US lawyer arrested in Rwanda for genocide denial

[JURIST] Rwandan police on Friday arrested American lawyer Peter Erlinder [professional profile; JURIST news archive] in Kigali on charges that he denied the 1994 Rwandan genocide [HRW backgrounder; JURIST news archive]. Erlinder, a defense lawyer at the International Criminal Tribunal for Rwanda (ICTR) and president of the ICTR's Association of Defense Lawyers [official websites] (ADAD), was in Rwanda to prepare his defense of opposition presidential candidate Victoire Ingabire Umuhoza [campaign website], who was arrested [JURIST report] last month on similar charges. International groups including the National Lawyers Guild, the International Criminal Defence Attorneys Association, and the National Association of Criminal Defense Lawyers [advocacy websites] have called for [press release] Erlinder's release, saying that the charges are politically motivated [AP report]. William Mitchell College of Law, where Erlinder teaches, has expressed concern for his safety [press release], saying they "support his commitment to justice, the rule of law, and public service." Rwandan Public Prosecutor Martin Ngoga said that Erlinder had become an organizer of genocide deniers [AFP report] and that Erlinder had traveled to Rwanda with full knowledge that denial of the genocide is illegal there.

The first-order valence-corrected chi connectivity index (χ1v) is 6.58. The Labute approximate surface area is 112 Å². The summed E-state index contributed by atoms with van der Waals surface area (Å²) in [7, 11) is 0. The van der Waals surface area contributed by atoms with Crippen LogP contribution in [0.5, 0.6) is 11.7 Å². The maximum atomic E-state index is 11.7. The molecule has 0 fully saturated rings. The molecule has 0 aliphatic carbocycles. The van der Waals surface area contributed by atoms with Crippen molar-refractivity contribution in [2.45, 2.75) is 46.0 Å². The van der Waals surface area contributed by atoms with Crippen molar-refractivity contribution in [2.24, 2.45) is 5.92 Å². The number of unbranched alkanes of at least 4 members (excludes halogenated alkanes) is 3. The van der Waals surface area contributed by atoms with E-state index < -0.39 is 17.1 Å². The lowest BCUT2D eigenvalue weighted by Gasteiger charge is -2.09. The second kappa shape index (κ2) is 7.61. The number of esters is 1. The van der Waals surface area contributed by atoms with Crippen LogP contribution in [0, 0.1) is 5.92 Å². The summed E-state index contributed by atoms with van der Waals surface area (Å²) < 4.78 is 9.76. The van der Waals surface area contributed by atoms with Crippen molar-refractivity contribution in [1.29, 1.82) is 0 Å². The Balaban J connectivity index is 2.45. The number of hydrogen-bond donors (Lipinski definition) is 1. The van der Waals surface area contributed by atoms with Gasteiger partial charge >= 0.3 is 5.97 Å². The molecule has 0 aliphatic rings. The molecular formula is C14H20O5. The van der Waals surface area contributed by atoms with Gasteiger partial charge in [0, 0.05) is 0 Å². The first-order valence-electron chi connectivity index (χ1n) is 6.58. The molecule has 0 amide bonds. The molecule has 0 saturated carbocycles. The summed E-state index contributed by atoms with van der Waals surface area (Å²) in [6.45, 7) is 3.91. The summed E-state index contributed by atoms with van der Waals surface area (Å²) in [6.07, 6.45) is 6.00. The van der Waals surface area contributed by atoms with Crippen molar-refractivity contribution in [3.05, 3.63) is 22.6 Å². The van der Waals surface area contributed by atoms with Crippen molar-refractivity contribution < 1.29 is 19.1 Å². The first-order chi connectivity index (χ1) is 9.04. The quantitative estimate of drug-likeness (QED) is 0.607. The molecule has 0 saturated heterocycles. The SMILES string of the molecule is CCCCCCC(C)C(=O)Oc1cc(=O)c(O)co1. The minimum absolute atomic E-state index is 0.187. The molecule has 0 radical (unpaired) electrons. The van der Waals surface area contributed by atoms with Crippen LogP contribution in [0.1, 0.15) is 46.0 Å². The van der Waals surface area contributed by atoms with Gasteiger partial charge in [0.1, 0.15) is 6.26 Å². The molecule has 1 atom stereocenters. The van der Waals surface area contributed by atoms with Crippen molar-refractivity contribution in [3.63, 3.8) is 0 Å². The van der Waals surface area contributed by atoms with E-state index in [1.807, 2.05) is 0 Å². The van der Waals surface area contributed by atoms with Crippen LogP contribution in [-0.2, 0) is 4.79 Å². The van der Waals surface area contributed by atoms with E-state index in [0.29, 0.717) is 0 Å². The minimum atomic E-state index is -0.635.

In March, an aid to Ingabire who had been convicted in absentia, pleaded guilty to genocide charges [JURIST report] in exchange for a reduced prison sentence of 17 years. Last month, the Appeals Chamber of the ICTR affirmed the genocide conviction [JURIST report] of popular Rwandan singer-songwriter Simon Bikindi [Trial Watch profile]. The court also reversed the conviction for counts of genocide, murder, and extermination against Rwandan district attorney Simeon Nchamihigo. Earlier in March, Agathe Habyarimana, the widow of assassinated Rwandan president Juvenal Habyarimana, was arrested [JURIST report] in France on suspicions of complicity in genocide and was later released on bail. In January, the Rwandan government released a report [JURIST report] concluding that the assassination of then-president Juvenal Habyarimana, which sparked the genocide, was the work of Hutu extremists. Also in January, Rwandan lawmakers introduced a bill [JURIST report] to increase the criminal penalty for genocide denial imposed by a 2003 law.

 

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